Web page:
Just when we thought that our plate was full in life, God dished us up some dessert!


Wednesday, October 13, 2010


...devastated, crushed, just hurting....

Anne Marie...Anya...has gone to a far greater place. She is now in the loving arms of her Father. She is in the arms of her Savior, Jesus, and wrapped in the mantle of her heavenly Mother, the perfect mother, Mary. Why then does it hurt so much to all of us who advocated for her and loved her here below?

Anya was a beautiful girl, born November 25, 2005 in Eastern Europe. She had Down syndrome.

She was likely born to parents who were shocked, fearful and felt helpless. She was likely abandoned at the local hospital, as most are, and stayed there for two weeks before she was moved to the regional hospital until she reached two months of age. From there she went to the region's orphanage. The same orphanage as our sweet Stas.

A beautiful picture that Heather made to advocate for AnneMarie.
She is another person that would have gotten her had she been able.

Born with a heart defect, which likely could have been repaired had she been born in the the U.S. or a healthier society, Anya entered a low-stimulation room and stayed there day after day. Her days and nights were spent in a crib. Mostly likely she slept in one crib and played in another. In the warm months she made frequent trips to the doctor's office in the orphanage to get IV hydration. She was not allowed to walk because "it was too hard on her heart." When families would ask about her she was waved off as a piece of filth. The caretakers, who seemed very kind, would point to her heart, draw a heart on their own chest, scowl, and wave their hand at her as if to "shoo" her away, and let me know she wasn't worth taking. Their hand gesture let us know that she wasn't even worth our inquiry. They were quick to point us to another child or two...one of whom was sweet Taya. She had her forever family coming for her shortly...praise God!

Anya had weaseled her way into our hearts before the trip to go get our precious Stas, but after meeting her and spending time with her (though not enough) she bedded down in our hearts. My daughter Lizzy spent some nice time with her and has some beautiful pictures with her playing "patty cake", "peek-a-boo", and giving her a little hand massage. I'm glad she got to experience this little innocent soul. Anya touched her deeply. I haven't told Lizzy the news yet and know she will hurt deeply.

One warm summer day while visiting Stas we brought lotion, baby bath and baby powder to Anya and Taya's group. We saw their group once or twice a day sitting outside under the tree in little umbrella strollers. Many lay in portable cribs or buggies. There room was on a lower level by an outside door which allowed them to bring strollers and cribs outside for fresher air. Feeling a little brazen, I put lotion on my hands and started giving some mini-massages. First to Taya and then to Anya....oh, that felt so good....for me. It was fascinating to see little Anya come to life after that massage. Her senses were awakened. She craved attention. Every time we walked by she watched our every step. Every picture we have, with her in the background, she was watching intently.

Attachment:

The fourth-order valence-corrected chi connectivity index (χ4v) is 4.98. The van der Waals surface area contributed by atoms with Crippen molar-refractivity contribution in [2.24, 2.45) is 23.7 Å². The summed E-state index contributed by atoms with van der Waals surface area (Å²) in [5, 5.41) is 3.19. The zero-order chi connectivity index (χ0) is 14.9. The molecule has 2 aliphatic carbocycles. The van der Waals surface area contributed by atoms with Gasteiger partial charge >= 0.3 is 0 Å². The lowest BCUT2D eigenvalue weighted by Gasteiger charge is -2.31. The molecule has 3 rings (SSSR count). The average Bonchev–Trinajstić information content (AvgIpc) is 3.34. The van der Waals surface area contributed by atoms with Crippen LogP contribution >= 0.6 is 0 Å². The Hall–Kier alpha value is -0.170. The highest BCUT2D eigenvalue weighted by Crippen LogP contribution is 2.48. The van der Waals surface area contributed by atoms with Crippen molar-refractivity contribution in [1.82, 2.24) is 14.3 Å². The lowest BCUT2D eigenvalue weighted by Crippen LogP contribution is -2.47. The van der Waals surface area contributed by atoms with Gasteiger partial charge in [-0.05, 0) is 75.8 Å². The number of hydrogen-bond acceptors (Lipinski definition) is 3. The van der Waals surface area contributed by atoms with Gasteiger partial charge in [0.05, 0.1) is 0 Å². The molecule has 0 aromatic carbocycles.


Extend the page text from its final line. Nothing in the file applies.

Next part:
I ponder why it hurts so much for us that loved her so much. Don't we want heaven for all people? Yes.  Anya was loved and we WAITED for her forever family to find her. She found her heavenly family, the best there is. Shouldn't we be rejoicing? Of course...at some level. But, Anya represents every other child in Eastern Europe with Down syndrome or any other disability whose life here on earth will be snuffed out because they were not born "typical." They were born into a post-communism society that is repressed and unable to care for the "least among them." The society doesn't know what to do with these children/people. In communism, the focus was on productivity, and from a work-force perspective, they weren't productive. So...they got sent away. There are those in Eastern Europe who advocate for their own children or others with special needs and we can pray that someday they welcome these precious children and learn that they are the best teachers we have. Of course, we in the U.S. have a lot to learn too...with an abortion rate of 90% among those discovered to have Down syndrome our hearts are not where they should be yet. These precious children are teachers of our souls. They do our heart so much good.